I was not born with a natural instinct for liberty. Growing up under Blair, anti-terrorism measures were a normality. For the most part as a boy, I did not see anything wrong with the idea of surveillance cameras or identity cards, or see much point in a right to privacy. No doubt from a tyranny we would have much to fear, but under a liberal democratic government who could complain?

But as the years passed I developed a suspicion of the State – its niggling and nannying, and omnipresence in every aspect of English life. And I began to question many things. Why were firearms being taken from the people but given, at an increasing rate, to the police? Why didn’t anyone see anything wrong with this? Why did I trust the Government with my every whereabouts and internet history? What gave them the right or wisdom to take this information? Where was the line drawn between the Government serving us, and us serving the Government?

And so I garnered a mistrust of power which really should have been imbued in me since birth. But many of my fellow Blair babies, who have not undergone such a process, remain powerless to authority and conformity, for it is all they have ever known.

It seems nowadays in the United Kingdom state power is pretty much unlimited; any increase can – and will – be justified with calls for “safety” and “security”, the British public will roll over like puppies, and dissenters will be accused of carelessness, shunned and abused. At least this has been our recent experience.

In a matter of weeks, we have transformed from a free country to a nation of house arrest. Even if you support Boris Johnson’s lockdown measures, you must agree the speed at which this has happened is disconcerting.

I’m sure men in high places have noticed the ease at which the British population was subdued, and taken note. I wouldn’t be surprised if we see more crises like this in future, many of them exaggerated or fictitious, all calling for similar suppressions of our liberties. The can of worms first opened by Blair’s anti-terror legislation are now wriggling and writhing free.

When covid-19 emerged in China, I was open to closing our borders like a real self-sufficient country, rather than the neo-liberal colony we’ve become. Once the virus got here, however, I accepted the Government’s earlier, level-headed, hands-off approach, in which schools were kept open and the economy kept afloat. But as might be expected from a bombastic, mindless populist like Johnson, we soon found ourselves darting in the opposite direction to appease the over-fretful housewives of the nation (who are sure to become the prudish informers of the new regime).

My own scepticism has been met with incredulity, even – especially – in right-wing circles. Modern minds simply cannot comprehend that you could dare oppose an action that would ostensibly guarantee safety. Who doesn’t love safety? Critics are dismissed outright as “contrarians” – those who take opposite views because they enjoy them; as idealistic “libertarians”; or as selfish youths who have no care for the elderly. I am none of these things. I treasure the few mainstream opinions I hold – they make me feel like less of an outsider. I’m certainly not a libertarian – I’m a social democrat. And as a conservative, it’s only natural for me to bear a deep affinity to the aged. This lockdown won’t even affect me terribly much from my countryside home. Nevertheless, one Twitter idiot (Twidiot?) felt the need to request that I cease breathing, in a comment he wisely thereafter deleted.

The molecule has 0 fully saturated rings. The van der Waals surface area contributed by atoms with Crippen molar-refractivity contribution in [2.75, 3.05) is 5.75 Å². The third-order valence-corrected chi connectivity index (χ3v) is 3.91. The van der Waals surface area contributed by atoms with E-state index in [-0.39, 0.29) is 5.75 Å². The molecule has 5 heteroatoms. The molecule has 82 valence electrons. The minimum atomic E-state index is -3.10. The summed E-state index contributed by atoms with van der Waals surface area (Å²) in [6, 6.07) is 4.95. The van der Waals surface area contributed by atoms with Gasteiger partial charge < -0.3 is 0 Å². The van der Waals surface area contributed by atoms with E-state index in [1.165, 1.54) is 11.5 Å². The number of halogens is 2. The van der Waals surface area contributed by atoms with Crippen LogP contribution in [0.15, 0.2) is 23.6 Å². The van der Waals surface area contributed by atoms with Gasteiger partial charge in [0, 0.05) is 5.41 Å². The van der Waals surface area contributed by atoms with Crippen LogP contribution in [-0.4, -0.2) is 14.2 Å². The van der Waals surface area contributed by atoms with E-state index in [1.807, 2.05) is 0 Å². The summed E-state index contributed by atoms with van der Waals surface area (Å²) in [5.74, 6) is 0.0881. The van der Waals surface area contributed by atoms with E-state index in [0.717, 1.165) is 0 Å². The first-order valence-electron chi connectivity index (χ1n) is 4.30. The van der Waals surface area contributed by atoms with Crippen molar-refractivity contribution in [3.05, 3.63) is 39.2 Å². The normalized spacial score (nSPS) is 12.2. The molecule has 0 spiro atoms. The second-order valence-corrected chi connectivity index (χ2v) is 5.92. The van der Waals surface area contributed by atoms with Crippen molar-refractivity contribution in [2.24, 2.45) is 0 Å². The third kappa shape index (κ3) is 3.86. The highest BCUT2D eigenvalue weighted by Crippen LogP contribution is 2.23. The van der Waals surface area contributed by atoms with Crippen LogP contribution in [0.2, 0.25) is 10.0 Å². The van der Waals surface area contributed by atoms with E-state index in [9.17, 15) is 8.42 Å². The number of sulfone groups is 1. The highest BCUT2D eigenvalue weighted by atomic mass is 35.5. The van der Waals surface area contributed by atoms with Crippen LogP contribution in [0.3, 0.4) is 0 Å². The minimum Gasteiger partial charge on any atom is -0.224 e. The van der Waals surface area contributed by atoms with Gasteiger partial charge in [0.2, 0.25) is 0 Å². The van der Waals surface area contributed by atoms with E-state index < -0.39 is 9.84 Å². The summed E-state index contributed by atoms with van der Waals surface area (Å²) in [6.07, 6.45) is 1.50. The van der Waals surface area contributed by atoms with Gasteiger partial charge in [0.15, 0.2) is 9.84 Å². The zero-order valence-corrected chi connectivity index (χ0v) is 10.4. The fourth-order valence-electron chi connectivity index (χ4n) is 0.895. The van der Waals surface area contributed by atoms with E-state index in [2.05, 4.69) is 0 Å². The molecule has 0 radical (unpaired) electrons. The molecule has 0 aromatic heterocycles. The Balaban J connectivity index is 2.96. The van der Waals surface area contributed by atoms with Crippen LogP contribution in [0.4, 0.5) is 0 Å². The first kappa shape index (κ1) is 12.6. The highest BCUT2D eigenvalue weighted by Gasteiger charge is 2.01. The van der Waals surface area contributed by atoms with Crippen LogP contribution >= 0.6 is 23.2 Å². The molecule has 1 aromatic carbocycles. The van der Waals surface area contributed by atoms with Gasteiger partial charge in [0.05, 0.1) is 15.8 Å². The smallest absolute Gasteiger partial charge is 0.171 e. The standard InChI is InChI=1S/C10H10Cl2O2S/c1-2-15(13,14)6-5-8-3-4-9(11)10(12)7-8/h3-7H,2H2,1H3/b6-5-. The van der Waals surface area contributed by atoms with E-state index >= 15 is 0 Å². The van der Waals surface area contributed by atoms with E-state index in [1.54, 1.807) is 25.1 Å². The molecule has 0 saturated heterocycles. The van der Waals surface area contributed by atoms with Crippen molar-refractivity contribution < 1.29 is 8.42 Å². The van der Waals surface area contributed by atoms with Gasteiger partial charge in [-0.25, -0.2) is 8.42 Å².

This is also the first time that I’ve ever heard the term “draconian” banded around in a positive sense, not only by the public, but by the media ghouls who greedily whipped up this frenzy in the first place. At the time of writing, the papers and the news channels are nattering with glee: ‘Woman, 21, with no pre-existing conditions dies from coronavirus. I can’t help but think ‘no known pre-existing conditions’ would have been more appropriate, especially as we currently only have her family’s suspicions to go on as to whether she had the disease at all. Anecdotal evidence at best, yet so rudimentary is the modern Briton’s capacity for rational, sceptical thought, it’s sure to contribute greatly to the general hysteria.

Times are evidently dire, and I’m recalled to last year’s Reith Lectures, in which former Supreme Court Justice Jonathan Sumption mused,

‘Today, a hectoring press can discharge an avalanche of public scorn and abuse on anybody who steps out of line. Social media encourage a resort to easy answers and generate a powerful herd instinct which suppresses not just dissent but even doubt and nuance. Public and even private solecisms can destroy a person’s career. Advertisers pressurise editors not to publish controversial pieces and editors can be sacked for persisting. Student organisations can prevent unorthodox speakers from being heard …

‘We have made a leviathan of the State, expanding and harnessing its power in order to reduce the risks that threaten our wellbeing. The seventeenth century [sic] may have abolished absolute monarchy but the twentieth century created absolute democracy in its place.’